Over time, eating a Mediterranean-style diet that emphasizes fish, vegetables and particularly olive oil, may lower women's risk of breast cancer compared to following a low-fat diet, suggests a new study from Spain.
In the five-year trial that randomly assigned women to different kinds of diets, those instructed to eat a Mediterranean-style diet with four tablespoons of extra virgin olive oil per day had about half as many breast cancer diagnoses as those on a low-fat diet.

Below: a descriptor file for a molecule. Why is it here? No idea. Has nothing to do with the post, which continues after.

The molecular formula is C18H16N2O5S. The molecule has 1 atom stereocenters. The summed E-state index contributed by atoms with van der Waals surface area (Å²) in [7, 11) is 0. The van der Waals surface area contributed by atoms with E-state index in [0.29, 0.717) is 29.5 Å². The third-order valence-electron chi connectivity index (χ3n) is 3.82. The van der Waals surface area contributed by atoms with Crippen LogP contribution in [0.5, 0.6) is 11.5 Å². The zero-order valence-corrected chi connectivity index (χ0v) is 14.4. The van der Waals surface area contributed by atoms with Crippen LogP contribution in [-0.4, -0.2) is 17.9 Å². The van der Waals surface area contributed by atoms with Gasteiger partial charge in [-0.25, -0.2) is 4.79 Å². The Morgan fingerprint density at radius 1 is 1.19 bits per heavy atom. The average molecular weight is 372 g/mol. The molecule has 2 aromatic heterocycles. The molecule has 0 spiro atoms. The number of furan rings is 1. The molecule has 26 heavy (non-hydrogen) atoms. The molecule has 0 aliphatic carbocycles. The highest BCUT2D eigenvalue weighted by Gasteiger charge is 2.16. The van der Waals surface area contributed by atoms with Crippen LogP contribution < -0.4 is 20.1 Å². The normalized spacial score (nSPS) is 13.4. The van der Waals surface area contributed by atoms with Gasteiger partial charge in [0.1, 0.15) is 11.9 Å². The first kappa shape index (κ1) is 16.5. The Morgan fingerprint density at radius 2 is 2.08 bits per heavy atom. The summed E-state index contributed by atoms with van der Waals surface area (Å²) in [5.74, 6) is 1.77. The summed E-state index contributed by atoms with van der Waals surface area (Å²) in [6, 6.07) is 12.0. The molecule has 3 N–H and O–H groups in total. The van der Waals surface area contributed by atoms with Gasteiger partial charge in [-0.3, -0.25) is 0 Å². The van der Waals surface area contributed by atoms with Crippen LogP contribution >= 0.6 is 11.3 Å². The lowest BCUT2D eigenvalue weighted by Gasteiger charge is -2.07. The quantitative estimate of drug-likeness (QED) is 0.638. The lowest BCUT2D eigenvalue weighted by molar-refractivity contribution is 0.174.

"With an overall healthy diet plus extra virgin olive oil there is a reduction in the hard endpoint of breast cancer," said senior author Dr. Miguel A. Martinez-Gonzalez of the University of Navarra in Pamplona and CIBEROBN in Madrid.
"We have now evidence to support that olive oil is causally related to reduction in risk of breast cancer," he said.
The fact that the findings are based on a randomized trial, the gold-standard of research, "immediately impressed" the journal editors, writes Dr. Mitchell H. Katz, deputy editor of JAMA Internal Medicine, in an editor's note accompanying the study.
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